I did everything at the last minute this year. I finished putting up the decorations the week before Halloween. I didn’t take my daughter to get her costume until the weekend before. (The Bluebell Fairy). We bought it on Friday because she had a party to go to on Saturday. I was pretty much sucky slacker mom this year for Halloween. The day we got the costume, we also got her hair cut, our toenails painted together, and bought our Halloween candy. What we did not do was get a pumpkin. It was cold that day, and we were busy, and it was time to get home for dinner, and I just didn’t do it. I guess I figured she could do without one. And my friend, who usually has a pumpkin carving party every year, is not having it this year. So I guess I made an executive decision that we just did not need a pumpkin this year.
Yesterday, my husband spoke to me sternly. “Amanda told me you did not get a pumpkin for her,” he said. “She says you told her you were too busy getting her hair cut and your toenails done to go and get one. You know that stuff like that is very important to her.”
“I’m sorry,” I told him. “She just didn’t say anything about a pumpkin while we were shopping, and we just weren’t anywhere that they had pumpkins. I’ll take her to get a pumpkin after work tomorrow.”
Well, tomorrow was October 30, so it was the night before Halloween. After I picked her up from school, we went first to the little outdoor produce stand where I had seen pumpkins before. They were closed. “They don’t have any pumpkins,” my daughter said sadly.”
“Don’t worry,” I told her. “We’ll go to Kroger where they’ll have pumpkins.” On the way to Kroger, we passed a church that usually had a yard full of pumpkins for sale. There was nothing and no one out there. I began to have a sinking feeling that she was not going to have a pumpkin and that it would be all my fault. We got to Kroger and they had two sad pumpkins sitting outside that were rotting on one side. We went inside and there were no more pumpkins. I began to have a very bad feeling. My daughter had gone from singing happily in the back seat to being very, very quiet. “We’ll go to Publix,” I told her. “Surely they’ll have some.” We went to Publix and there were no pumpkins outside at all. Just empty bales of straw where they had been. “I’ll call Wal-Mart.” I told her. “I bet they’ll have some pumpkins.” I called the Wal-Mart pharmacy, because that is the number I have saved in my phone. I spoke with the pharmacist who told me they had pumpkins big enough for carving in the produce department. I shuddered because I so hate Wal-Mart, but at this point I was willing to go anywhere for this little girl whose sadness I had caused by being cavalier about getting her pumpkin.
We went to Wal-Mart. There were some straw bales sitting outside with some mums. “All I see out here are mums,” my daughter said sadly.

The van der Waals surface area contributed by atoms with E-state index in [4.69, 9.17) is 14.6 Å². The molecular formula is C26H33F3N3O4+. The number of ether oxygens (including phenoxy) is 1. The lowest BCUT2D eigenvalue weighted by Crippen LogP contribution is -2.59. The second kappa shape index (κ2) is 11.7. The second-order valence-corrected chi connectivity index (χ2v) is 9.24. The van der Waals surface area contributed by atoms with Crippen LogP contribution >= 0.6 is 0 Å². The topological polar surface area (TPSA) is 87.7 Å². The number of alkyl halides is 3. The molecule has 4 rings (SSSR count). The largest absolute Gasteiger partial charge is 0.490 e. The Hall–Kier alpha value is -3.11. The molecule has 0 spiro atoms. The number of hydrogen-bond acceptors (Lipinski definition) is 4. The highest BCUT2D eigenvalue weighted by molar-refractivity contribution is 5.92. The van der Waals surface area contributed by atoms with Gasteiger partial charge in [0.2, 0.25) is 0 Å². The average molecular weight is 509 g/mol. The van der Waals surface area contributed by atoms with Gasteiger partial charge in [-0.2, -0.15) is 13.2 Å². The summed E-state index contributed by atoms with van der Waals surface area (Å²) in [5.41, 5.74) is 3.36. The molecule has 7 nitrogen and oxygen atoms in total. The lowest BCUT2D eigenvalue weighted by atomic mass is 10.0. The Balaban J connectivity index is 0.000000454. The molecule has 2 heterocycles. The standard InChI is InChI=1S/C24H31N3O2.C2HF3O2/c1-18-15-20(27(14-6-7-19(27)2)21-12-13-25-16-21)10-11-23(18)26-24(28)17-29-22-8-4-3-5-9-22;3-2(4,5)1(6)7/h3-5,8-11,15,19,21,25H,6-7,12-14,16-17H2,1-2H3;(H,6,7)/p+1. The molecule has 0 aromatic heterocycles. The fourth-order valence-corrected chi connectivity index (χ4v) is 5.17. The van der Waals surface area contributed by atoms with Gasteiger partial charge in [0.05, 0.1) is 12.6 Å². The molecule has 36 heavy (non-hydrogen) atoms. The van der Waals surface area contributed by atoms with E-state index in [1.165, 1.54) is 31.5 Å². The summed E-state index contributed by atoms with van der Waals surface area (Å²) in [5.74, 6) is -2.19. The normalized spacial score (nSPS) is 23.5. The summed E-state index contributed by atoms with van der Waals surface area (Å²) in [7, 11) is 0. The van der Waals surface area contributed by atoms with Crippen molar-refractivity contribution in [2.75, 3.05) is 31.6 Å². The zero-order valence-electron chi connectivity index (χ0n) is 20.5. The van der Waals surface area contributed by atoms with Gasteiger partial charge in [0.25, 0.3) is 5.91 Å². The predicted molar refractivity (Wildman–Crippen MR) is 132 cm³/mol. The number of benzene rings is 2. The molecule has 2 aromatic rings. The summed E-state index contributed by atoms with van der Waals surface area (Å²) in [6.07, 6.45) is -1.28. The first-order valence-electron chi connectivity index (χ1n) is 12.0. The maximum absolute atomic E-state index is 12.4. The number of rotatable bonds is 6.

“Let’s go inside,” I said. “The pharmacist told me that the pumpkins were in the produce department.” We went to Produce and they did have pumpkins, yes, but there were two great big bins with just a few pumpkins at the bottom of each one. The orange ones were sad and misshapen and moldy on one side. There were green and white pumpkins in the other bin. One of the white pumpkins was a decent size and looked carvable. There was just one small gash on the back side and I figured we could work with that.
“I want an orange pumpkin,” Amanda said sadly.
“There is only this white one,” I told her. “If we don’t get this one we won’t have one at all.” She sighed and I put the pumpkin in the cart. The place was packed, of course. We stood in the “express” lane a while and got some gum. We put the pumpkin in the van and got home fifteen minutes late. It was almost seven. Now we had to get dinner and carve a pumpkin before Amanda’s bedtime at 8:30. I made her a quick peanut butter and jelly sandwich and we set about carving the pumpkin. I set out some newspaper under the pumpkin.
I got a knife, and hey, it carved much more easily and smoothly than an orange pumpkin! I cut out the lid and we scooped out the insides. There were many fewer seeds and much less pulp than inside an orange pumpkin. I had her draw on a face and we cut it out. It had triangle eyes and a snaggle-toothed grin. I made a flat spot in the bottom and we lit a candle in there. We would have a pumpkin on the porch for Daddy to see when he got home! I told her we would get a white pumpkin next year as well. “This was was so easy to carve and clean!”, I told her.
Amanda was happy. She had a pumpkin; it was carved. With the light inside it, it looked orange. Suddenly a great weight lifted off of both of us. We had a pumpkin! We had a jack o’lantern! I sighed an internal sigh of relief and we put the pumpkin on the porch. “Everyone will be scared of our pumpkin,” my daughter said matter-of-factly. It was a given. It was a great pumpkin. It would scare everybody. I felt so much better. But I still felt guilty. I had put my daughter’s pumpkin off to the last minute and we had nearly both paid the price.
Next year, I will get two pumpkins and we will carve them both, much, much earlier. We will have out the decorations. She will have a costume. I swear.